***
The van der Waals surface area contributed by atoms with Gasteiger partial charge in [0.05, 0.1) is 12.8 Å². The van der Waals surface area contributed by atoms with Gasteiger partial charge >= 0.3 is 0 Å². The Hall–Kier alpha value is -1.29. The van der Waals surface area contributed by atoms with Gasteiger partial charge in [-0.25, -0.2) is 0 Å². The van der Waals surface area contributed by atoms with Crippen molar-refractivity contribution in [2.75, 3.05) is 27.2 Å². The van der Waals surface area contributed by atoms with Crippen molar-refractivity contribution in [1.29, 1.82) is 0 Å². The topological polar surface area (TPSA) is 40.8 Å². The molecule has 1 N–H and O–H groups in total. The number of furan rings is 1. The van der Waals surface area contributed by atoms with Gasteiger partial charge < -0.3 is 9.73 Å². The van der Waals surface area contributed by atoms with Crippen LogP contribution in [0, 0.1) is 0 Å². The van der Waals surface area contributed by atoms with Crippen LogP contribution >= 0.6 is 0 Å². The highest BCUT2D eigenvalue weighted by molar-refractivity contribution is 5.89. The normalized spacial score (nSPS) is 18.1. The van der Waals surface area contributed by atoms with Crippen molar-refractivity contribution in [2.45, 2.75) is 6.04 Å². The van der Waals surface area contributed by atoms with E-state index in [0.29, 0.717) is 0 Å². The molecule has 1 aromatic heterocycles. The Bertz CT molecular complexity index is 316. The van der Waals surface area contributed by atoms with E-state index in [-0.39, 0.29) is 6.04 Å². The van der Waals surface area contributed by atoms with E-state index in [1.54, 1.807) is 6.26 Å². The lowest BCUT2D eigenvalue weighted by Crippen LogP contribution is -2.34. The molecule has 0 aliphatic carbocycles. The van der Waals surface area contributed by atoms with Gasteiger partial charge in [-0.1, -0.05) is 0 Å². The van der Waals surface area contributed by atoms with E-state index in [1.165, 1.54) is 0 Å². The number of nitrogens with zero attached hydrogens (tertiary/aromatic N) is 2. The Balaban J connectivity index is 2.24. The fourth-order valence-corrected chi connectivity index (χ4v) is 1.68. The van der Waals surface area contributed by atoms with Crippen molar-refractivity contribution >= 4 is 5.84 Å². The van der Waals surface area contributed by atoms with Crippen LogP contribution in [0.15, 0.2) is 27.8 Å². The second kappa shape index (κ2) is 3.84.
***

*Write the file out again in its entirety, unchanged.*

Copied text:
The van der Waals surface area contributed by atoms with Gasteiger partial charge in [0.05, 0.1) is 12.8 Å². The van der Waals surface area contributed by atoms with Gasteiger partial charge >= 0.3 is 0 Å². The Hall–Kier alpha value is -1.29. The van der Waals surface area contributed by atoms with Gasteiger partial charge in [-0.25, -0.2) is 0 Å². The van der Waals surface area contributed by atoms with Crippen molar-refractivity contribution in [2.75, 3.05) is 27.2 Å². The van der Waals surface area contributed by atoms with Crippen molar-refractivity contribution in [1.29, 1.82) is 0 Å². The topological polar surface area (TPSA) is 40.8 Å². The molecule has 1 N–H and O–H groups in total. The number of furan rings is 1. The van der Waals surface area contributed by atoms with Gasteiger partial charge < -0.3 is 9.73 Å². The van der Waals surface area contributed by atoms with Crippen LogP contribution in [0, 0.1) is 0 Å². The van der Waals surface area contributed by atoms with Crippen LogP contribution >= 0.6 is 0 Å². The highest BCUT2D eigenvalue weighted by molar-refractivity contribution is 5.89. The normalized spacial score (nSPS) is 18.1. The van der Waals surface area contributed by atoms with Crippen molar-refractivity contribution in [2.45, 2.75) is 6.04 Å². The van der Waals surface area contributed by atoms with E-state index in [0.29, 0.717) is 0 Å². The molecule has 1 aromatic heterocycles. The Bertz CT molecular complexity index is 316. The van der Waals surface area contributed by atoms with E-state index in [-0.39, 0.29) is 6.04 Å². The van der Waals surface area contributed by atoms with E-state index in [1.54, 1.807) is 6.26 Å². The lowest BCUT2D eigenvalue weighted by Crippen LogP contribution is -2.34. The molecule has 0 aliphatic carbocycles. The van der Waals surface area contributed by atoms with Gasteiger partial charge in [-0.1, -0.05) is 0 Å². The van der Waals surface area contributed by atoms with E-state index in [1.165, 1.54) is 0 Å². The number of nitrogens with zero attached hydrogens (tertiary/aromatic N) is 2. The Balaban J connectivity index is 2.24. The fourth-order valence-corrected chi connectivity index (χ4v) is 1.68. The van der Waals surface area contributed by atoms with Crippen molar-refractivity contribution >= 4 is 5.84 Å². The van der Waals surface area contributed by atoms with Crippen LogP contribution in [0.15, 0.2) is 27.8 Å². The second kappa shape index (κ2) is 3.84.